First, express emotions. For one thing, I’ve learned not to deny my feelings, so when I’m hurting, I cry. God not only gave us laughter to express our joy, but tears to express our hurt and sorrow. Crying has a healing effect. It soothes the soul. Plus, when I’m frustrated, I share my feelings with a friend. Or if I’m angry, I share my feelings with the person I’m angry at or I write them out and throw away the piece of paper.
Second, give thanks. I constantly make a point of giving thanks to God for the many good things in my life that far outnumber my few problems.
Third, trust God. I have learned to trust God-not always without doubt or confusion. I don’t always understand why bad things happen. However, one thing I do understand, while Satan and his forces of evil want to use my circumstances to try and destroy me. God wants to use them to strengthen me. The choice is mine.
The only times in my life when I have grown have been during difficult times. Who wants to change when everything is going well? Also, if there is any quality to my writing and other work, it has all come out of life’s struggles.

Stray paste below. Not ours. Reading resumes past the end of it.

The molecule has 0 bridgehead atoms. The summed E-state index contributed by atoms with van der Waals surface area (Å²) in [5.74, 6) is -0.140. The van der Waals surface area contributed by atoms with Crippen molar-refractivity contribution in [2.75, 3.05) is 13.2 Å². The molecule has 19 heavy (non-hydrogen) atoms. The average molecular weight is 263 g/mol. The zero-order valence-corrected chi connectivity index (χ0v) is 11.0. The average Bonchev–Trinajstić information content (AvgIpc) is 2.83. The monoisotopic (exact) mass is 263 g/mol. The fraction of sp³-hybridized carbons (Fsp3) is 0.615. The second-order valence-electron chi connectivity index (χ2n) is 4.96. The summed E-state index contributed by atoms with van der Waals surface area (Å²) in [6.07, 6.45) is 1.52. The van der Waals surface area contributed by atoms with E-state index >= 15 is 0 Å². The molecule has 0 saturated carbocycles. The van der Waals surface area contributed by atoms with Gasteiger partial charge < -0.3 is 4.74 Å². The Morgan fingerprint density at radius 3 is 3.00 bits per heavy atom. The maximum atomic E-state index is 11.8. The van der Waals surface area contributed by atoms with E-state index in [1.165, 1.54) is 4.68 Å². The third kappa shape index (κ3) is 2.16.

While I don’t believe in quick fixes or simplistic solutions to life’s complex problems, I do know that God teaches us many lessons through difficult and challenging times-if we let him. In spite of outward appearances, I also believe that “in all things God works for the good of those who love (and trust) him”1
-even if it is eventually!
Can you accept your difficulties as opportunities to grow and ask God to show you what he wants you to learn through them? If so, your life will be greatly enriched.
1. Romans 8:28